By Gina Tron
By Jon Solomon
By Drew Ailes
By Courtney Harrell
By Kyra Scrimgeour
By Jena Ardell
By Mary Willson
By Bree Davies
Two nineteen-year-old girls hold up their T-shirts to show off the matching tattoos on their lower backs. The tats are the logo for Primos, the kerosene-and-tire shop where they've hung out, sometimes for hours at a time, every day since they started high school. "I just showed up for a barbecue one year and never left," Bethany says. "I've never had a big family. It's been nice having this instead."
Bethany and Lindsey are juggalettes, and that means Primos is home.
A couple dozen juggalos and juggalettes — many dressed in red, one in a hooded cape and black lipstick — are hanging out in the Primos parking lot on a Saturday afternoon. Hot dogs sizzle on the grill, and while a few of the guys have 40-ounce beers in brown paper bags, most hold tight to bottles of Faygo. "It's like a living, breathing MySpace for juggalos around here," says Wayne, who's just bought his pop in Primos' tiny store. Wayne stops here at least twice a week to see what's going on. But he'd have to be a pretty reclusive juggalo not to know the agenda for this weekend — when Insane Clown Posse and the entire Psychopathic Records label descend on Denver for shows at the Gothic and Red Rocks. The owners of Primos will be there, too, handing out free bottles of Faygo from their tricked-out Primos van.
"I've been a juggalette since the day I was born," says seven-year-old Sierra, proudly pointing to her juggalette T-shirt and her bike, emblazoned with Primos and Denver City Killaz stickers. DCK's frontman, Franky, is a lanky nineteen-year-old who discovered ICP when he was eleven. He gives Sierra props for the sticker, then hobbles over to a cluster of rappers who've been growing a horror-rap scene that caters to Denver's massive juggalo community, the largest in the country. Franky busted his ankle two nights before, and his right foot is twice the size of his left — but he's got drugs to numb the pain until he feels like going to the emergency room. For now, he's trying to unload some chronic. He starts, unsuccessfully, with Scum — the biggest and darkest act in the growing underground horror-core/gore-hop scene, who rhymes about dismemberment and cannibalism.
"We don't go out killing people," Bethany says. "We just use the music as a release."
"And the message behind it is completely different," says 21-year-old Jerrica, who first came to Primos looking for Faygo but soon began using the shop as a refuge when she didn't have food or money, or couldn't take the kids at school anymore. "They throw all that in to attract the kids who are having a fucked-up time."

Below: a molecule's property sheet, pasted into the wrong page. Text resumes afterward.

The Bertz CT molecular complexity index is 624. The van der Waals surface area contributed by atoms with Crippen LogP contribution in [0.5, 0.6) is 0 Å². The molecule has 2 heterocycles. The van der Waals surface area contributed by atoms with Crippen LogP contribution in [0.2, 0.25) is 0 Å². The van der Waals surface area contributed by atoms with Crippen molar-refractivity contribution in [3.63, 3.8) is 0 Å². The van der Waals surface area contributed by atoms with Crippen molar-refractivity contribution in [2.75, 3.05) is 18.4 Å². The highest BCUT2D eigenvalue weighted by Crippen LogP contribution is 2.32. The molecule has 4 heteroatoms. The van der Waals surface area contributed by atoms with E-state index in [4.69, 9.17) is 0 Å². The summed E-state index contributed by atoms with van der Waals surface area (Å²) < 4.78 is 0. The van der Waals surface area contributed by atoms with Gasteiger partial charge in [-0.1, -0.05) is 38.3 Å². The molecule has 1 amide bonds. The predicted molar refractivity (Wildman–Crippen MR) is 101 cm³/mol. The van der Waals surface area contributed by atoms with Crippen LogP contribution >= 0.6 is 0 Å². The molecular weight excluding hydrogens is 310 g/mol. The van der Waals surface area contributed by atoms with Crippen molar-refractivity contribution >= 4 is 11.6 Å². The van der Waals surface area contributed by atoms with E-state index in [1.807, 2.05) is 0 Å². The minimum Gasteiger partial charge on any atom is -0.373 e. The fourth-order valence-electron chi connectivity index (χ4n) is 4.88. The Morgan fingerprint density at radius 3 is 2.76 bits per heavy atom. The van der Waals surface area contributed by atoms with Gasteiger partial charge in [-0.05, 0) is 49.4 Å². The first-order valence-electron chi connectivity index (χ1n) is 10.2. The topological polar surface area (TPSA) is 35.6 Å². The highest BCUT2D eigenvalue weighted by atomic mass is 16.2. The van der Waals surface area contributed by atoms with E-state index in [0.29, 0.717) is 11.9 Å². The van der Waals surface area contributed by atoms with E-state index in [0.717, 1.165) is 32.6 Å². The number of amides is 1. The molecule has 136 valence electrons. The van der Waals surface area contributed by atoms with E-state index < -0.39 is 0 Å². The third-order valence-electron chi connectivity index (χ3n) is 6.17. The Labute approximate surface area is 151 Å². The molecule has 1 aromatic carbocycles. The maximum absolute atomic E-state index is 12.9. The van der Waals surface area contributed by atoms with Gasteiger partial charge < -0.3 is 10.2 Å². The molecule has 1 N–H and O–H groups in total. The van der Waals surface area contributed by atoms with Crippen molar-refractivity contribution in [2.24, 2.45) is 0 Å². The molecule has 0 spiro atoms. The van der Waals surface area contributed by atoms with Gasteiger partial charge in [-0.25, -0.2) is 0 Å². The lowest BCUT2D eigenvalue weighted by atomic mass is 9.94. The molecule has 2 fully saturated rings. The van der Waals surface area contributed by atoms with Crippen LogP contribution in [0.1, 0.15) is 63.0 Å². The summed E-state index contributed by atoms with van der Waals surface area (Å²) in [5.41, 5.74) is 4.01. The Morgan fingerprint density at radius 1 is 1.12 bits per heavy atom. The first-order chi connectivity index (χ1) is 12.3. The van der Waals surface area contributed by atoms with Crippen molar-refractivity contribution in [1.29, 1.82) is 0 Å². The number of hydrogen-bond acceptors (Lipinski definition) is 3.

When Denver School of the Arts student JD Gonzales entered the national My City Now contest a few years ago, he had to create a video about what made his city a great place to live. His answer: a little tire shop near Alameda and Sheridan called Primos, "A Juggalo Home in Denver's Zone." While the camera pans across a dozen kids sitting on the ground outside the shop, outfitted in baggy red and black clothes, tattoos, piercings and long dreads, the voice of Kiki Rodriguez, a Primos owner, explains ICP's draw: "All these kids don't have shit. They wouldn't have nothing, dude. But because they're a juggalo, that's a big part of their life. It gives them something to fucking do, something to be proud of."
Childish, a member of the rap group Brutally Vicious Killaz, tells the camera that Primos is a place where juggalos get together like family. There's no other place like it in Denver; he doubts there's another place like it anywhere. "Denver juggalos are the lifeline of Denver," Kiki continues. "Everybody thinks, how can that be? How can all these scruffy kids have anything important to do with our Mile High City? Juggalos, we're the backbone, yo.... We're all one family. We're united. We're from everywhere. Jocks are juggalos. Rich kids are juggalos. Poor kids are juggalos. Everybody's a ninja. Your grandma could be a juggalo — you just don't know it."
Gonzales's video earned him third place in the contest, and the same question over and over again: "What the hell is a juggalo?"
"There are millions of different definitions, but I'll give you the one I use most often," he says. "To a non-juggalo, a juggalo is just a fan of ICP or Psychopathic. To a juggalo, it's people who are accepting and supportive, people who look out for each other."
That's certainly how Primos got started. Back in 1992, eighteen-year-old Ernie Jones started working at a Texaco gas station on Alameda just off Sheridan. His cousin Kiki Rodriguez, who lived out in Elbert County near Parker, was just eleven then, but he'd come into Denver to hang with Ernie and Ernie's best friend, Flavio "Flava" Arellano — and steal candy from the 7-Eleven next door. "They were gangsters, and I was just kind of running wild with them guys, running around Denver when Larimer was crappy, spray-painting and acting the fool," Kiki remembers. "We were just a bunch of hood kids running around."